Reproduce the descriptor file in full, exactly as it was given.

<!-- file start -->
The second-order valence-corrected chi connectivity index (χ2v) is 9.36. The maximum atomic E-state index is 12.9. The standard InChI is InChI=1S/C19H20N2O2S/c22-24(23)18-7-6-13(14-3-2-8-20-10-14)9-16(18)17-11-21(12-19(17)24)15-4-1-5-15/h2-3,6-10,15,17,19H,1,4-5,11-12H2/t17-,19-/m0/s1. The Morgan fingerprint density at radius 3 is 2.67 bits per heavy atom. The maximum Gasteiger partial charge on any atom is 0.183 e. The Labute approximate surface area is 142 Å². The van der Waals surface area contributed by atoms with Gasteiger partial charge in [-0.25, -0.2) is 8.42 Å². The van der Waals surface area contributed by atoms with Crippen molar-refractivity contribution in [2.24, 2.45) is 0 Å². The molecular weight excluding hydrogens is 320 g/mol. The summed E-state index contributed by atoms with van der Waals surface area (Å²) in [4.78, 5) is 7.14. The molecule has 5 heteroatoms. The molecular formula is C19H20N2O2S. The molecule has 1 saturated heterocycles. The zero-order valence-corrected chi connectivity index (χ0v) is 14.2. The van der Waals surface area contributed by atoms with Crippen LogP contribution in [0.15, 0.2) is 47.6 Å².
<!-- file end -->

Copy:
The second-order valence-corrected chi connectivity index (χ2v) is 9.36. The maximum atomic E-state index is 12.9. The standard InChI is InChI=1S/C19H20N2O2S/c22-24(23)18-7-6-13(14-3-2-8-20-10-14)9-16(18)17-11-21(12-19(17)24)15-4-1-5-15/h2-3,6-10,15,17,19H,1,4-5,11-12H2/t17-,19-/m0/s1. The Morgan fingerprint density at radius 3 is 2.67 bits per heavy atom. The maximum Gasteiger partial charge on any atom is 0.183 e. The Labute approximate surface area is 142 Å². The van der Waals surface area contributed by atoms with Gasteiger partial charge in [-0.25, -0.2) is 8.42 Å². The van der Waals surface area contributed by atoms with Crippen molar-refractivity contribution in [2.24, 2.45) is 0 Å². The molecular weight excluding hydrogens is 320 g/mol. The summed E-state index contributed by atoms with van der Waals surface area (Å²) in [4.78, 5) is 7.14. The molecule has 5 heteroatoms. The molecular formula is C19H20N2O2S. The molecule has 1 saturated heterocycles. The zero-order valence-corrected chi connectivity index (χ0v) is 14.2. The van der Waals surface area contributed by atoms with Crippen LogP contribution in [0.15, 0.2) is 47.6 Å².